This is unsurprising: Lawmakers would always rather be back home in their states and districts or on the road fundraising and campaigning. And although there have been some expressions of cautious optimism by House Speaker Kevin McCarthy and Schumer, the House was always expected to vote on any eventual bill to raise the debt limit and set next fiscal year’s budget priorities first. The hope is that House members will do so next week before they take their own week-long break.
What shouldn’t be lost in all the speculation is that there still isn’t a deal.
And as I reported in Thursday’s newsletter, Senate Democrats want President Biden to be ready to invoke the 14th Amendment if House Republicans extract too many concessions from the White House on progressive priorities like food security, climate justice, student loan debt relief, and health care.
There’s a trust deficit between the two parties that leaves rank-and-file members on one side skeptical that the other is working in good faith.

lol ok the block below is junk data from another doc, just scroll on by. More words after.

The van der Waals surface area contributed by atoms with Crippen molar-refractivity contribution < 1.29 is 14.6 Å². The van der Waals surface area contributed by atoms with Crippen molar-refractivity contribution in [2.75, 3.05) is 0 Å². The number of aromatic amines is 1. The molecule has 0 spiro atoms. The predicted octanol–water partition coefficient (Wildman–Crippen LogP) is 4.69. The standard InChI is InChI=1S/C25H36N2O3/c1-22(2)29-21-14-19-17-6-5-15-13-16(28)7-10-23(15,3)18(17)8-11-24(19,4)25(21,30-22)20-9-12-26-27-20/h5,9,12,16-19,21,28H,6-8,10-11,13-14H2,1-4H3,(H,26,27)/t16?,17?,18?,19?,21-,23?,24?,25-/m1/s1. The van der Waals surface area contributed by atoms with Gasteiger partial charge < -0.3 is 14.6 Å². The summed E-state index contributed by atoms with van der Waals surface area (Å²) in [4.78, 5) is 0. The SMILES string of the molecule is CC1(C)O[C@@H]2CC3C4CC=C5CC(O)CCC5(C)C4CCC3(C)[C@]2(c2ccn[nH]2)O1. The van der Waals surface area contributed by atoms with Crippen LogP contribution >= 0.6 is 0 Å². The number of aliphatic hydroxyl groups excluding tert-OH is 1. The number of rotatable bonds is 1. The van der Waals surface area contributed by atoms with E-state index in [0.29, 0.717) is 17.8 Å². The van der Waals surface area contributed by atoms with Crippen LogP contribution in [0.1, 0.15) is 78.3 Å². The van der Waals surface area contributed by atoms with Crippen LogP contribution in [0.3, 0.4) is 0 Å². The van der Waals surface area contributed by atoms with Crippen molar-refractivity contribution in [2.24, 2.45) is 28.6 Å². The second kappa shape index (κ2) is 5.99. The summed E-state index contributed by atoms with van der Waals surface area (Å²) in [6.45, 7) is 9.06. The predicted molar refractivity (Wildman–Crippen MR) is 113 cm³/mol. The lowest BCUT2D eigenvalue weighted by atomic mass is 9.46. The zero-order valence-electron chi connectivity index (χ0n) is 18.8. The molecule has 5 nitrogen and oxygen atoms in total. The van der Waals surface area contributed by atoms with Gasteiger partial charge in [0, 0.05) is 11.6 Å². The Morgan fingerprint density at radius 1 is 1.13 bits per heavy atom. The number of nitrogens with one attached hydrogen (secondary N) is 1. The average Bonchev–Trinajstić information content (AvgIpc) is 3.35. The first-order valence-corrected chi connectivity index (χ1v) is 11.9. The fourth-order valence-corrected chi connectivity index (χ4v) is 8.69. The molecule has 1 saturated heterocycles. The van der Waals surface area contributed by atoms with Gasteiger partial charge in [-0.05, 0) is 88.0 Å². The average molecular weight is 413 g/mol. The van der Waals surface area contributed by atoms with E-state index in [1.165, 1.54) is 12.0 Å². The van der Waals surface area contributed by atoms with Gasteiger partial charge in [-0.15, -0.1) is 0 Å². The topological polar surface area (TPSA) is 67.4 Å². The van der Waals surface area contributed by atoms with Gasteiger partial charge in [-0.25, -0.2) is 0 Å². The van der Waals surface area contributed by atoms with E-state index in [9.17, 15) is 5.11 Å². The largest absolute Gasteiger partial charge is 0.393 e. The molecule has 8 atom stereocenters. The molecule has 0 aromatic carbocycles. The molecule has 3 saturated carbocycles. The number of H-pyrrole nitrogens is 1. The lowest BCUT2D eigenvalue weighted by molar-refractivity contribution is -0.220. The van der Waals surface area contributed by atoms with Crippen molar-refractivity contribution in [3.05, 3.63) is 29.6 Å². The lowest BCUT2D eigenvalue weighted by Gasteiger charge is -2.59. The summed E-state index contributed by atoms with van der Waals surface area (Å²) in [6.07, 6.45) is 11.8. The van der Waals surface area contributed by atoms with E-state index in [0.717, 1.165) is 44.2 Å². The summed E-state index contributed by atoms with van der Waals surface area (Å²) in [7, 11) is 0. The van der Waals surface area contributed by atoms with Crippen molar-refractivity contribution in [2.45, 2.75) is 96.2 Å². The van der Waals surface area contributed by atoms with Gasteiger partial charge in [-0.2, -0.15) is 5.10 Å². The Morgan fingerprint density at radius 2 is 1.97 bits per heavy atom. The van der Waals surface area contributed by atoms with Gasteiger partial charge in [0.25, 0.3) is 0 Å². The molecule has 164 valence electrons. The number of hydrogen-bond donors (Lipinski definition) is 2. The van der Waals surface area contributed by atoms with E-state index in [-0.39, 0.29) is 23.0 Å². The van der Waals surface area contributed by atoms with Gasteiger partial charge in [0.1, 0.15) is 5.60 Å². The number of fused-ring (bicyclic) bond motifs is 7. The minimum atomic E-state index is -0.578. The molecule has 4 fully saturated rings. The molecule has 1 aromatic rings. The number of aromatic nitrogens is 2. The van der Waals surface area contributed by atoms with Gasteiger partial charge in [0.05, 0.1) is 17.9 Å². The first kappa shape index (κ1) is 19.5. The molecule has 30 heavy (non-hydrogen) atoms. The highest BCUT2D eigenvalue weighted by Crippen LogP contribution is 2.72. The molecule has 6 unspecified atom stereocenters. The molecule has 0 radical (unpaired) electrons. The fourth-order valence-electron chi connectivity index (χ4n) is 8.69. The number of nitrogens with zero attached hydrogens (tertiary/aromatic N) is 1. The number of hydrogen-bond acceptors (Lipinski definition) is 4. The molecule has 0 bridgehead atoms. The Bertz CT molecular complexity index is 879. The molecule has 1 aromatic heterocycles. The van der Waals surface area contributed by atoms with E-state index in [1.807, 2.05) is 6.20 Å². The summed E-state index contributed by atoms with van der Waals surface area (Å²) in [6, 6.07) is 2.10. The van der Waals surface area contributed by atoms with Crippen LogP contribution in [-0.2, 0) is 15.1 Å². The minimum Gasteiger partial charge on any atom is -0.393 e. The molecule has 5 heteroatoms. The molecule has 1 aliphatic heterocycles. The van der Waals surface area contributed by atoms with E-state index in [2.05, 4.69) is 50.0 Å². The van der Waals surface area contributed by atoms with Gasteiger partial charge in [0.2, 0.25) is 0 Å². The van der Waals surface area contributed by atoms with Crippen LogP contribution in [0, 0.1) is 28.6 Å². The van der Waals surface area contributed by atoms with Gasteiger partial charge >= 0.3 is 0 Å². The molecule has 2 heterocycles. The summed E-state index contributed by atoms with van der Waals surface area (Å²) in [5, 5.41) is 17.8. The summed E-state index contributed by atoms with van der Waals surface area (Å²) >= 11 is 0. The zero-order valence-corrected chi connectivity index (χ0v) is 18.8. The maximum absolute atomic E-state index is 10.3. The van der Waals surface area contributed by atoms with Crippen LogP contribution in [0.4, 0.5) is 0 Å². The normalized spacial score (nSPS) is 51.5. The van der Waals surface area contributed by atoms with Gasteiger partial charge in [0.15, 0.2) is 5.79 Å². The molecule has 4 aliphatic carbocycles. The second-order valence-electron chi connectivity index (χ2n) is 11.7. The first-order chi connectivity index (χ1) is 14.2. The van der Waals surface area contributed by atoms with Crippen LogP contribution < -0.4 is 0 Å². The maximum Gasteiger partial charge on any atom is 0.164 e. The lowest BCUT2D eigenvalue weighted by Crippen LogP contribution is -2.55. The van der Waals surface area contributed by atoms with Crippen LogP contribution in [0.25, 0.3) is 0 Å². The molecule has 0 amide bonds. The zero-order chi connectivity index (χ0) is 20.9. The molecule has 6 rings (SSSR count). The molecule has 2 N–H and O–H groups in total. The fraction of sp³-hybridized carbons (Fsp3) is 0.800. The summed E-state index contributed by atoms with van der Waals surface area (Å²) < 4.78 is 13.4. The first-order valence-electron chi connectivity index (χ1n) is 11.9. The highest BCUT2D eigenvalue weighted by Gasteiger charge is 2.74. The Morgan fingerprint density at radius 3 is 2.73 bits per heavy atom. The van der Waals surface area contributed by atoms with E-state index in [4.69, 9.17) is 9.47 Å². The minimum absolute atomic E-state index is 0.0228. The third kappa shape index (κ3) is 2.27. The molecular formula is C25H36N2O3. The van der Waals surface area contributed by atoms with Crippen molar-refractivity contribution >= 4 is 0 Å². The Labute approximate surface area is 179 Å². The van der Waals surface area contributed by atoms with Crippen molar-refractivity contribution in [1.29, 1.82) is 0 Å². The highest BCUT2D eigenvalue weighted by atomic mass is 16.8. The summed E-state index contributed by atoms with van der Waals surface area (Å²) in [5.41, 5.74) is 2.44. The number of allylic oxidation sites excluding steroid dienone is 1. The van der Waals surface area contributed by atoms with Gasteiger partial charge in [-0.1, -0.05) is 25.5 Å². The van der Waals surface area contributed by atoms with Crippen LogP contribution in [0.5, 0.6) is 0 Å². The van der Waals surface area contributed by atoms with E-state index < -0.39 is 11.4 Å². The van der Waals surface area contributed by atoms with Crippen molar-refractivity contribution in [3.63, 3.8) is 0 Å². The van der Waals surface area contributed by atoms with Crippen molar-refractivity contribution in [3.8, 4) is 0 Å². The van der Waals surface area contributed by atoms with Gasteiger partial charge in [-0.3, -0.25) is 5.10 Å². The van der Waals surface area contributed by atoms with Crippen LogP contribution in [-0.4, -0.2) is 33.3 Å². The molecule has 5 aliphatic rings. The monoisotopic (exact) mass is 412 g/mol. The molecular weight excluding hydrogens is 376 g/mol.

“We know President Biden can cut deals. We know that he’s a man of his word. And I have confidence and faith in the president in these negotiations,” Democratic Sen. Jeff Merkley of Oregon said on Thursday. “But I do not have faith in Speaker McCarthy and right-wing Republican House members.”
Speaking of: The House Freedom Caucus, the most conservative bloc of House Republicans, released a letter that called on Speaker McCarthy and Senate Republicans to use the debt limit to force their debt limit and spending cuts proposal into law.
“There should be no further discussion until the Senate passes the legislation.”
That’s nonsensical, to be clear. The House GOP’s bill was never going to be signed into law as it was passed. And the fact that both House conservatives and progressives have vocalized their demands so loudly in the past 72 hours is an indication that a compromise could be on the way.